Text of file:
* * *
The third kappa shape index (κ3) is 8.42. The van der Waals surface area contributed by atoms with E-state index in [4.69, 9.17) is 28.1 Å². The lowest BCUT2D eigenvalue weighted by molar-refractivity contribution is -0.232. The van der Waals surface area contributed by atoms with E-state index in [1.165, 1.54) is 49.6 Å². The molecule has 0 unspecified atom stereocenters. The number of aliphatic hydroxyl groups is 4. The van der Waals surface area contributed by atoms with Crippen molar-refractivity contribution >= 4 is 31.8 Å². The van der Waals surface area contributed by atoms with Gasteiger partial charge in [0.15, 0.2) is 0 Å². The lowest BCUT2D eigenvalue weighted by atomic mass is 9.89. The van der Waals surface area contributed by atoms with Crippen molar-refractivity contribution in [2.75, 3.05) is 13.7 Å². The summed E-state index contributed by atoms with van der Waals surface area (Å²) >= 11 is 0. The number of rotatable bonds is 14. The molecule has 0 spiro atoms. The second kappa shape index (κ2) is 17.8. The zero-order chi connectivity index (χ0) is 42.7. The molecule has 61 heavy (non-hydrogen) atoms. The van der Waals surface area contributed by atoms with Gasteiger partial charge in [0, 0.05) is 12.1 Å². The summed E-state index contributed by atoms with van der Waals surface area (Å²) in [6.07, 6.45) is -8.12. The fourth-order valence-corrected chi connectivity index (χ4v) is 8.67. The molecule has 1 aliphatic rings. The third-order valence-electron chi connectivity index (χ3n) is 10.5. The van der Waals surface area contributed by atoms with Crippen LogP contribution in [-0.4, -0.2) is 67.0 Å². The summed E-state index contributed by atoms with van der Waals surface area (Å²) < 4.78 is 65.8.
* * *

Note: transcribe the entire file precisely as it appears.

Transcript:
The third kappa shape index (κ3) is 8.42. The van der Waals surface area contributed by atoms with E-state index in [4.69, 9.17) is 28.1 Å². The lowest BCUT2D eigenvalue weighted by molar-refractivity contribution is -0.232. The van der Waals surface area contributed by atoms with E-state index in [1.165, 1.54) is 49.6 Å². The molecule has 0 unspecified atom stereocenters. The number of aliphatic hydroxyl groups is 4. The van der Waals surface area contributed by atoms with Crippen molar-refractivity contribution >= 4 is 31.8 Å². The van der Waals surface area contributed by atoms with Gasteiger partial charge in [0.15, 0.2) is 0 Å². The lowest BCUT2D eigenvalue weighted by atomic mass is 9.89. The van der Waals surface area contributed by atoms with Crippen molar-refractivity contribution in [2.75, 3.05) is 13.7 Å². The summed E-state index contributed by atoms with van der Waals surface area (Å²) >= 11 is 0. The number of rotatable bonds is 14. The molecule has 0 spiro atoms. The second kappa shape index (κ2) is 17.8. The zero-order chi connectivity index (χ0) is 42.7. The molecule has 61 heavy (non-hydrogen) atoms. The van der Waals surface area contributed by atoms with Gasteiger partial charge in [0, 0.05) is 12.1 Å². The summed E-state index contributed by atoms with van der Waals surface area (Å²) in [6.07, 6.45) is -8.12. The fourth-order valence-corrected chi connectivity index (χ4v) is 8.67. The molecule has 1 aliphatic rings. The third-order valence-electron chi connectivity index (χ3n) is 10.5. The van der Waals surface area contributed by atoms with Crippen LogP contribution in [-0.4, -0.2) is 67.0 Å². The summed E-state index contributed by atoms with van der Waals surface area (Å²) < 4.78 is 65.8.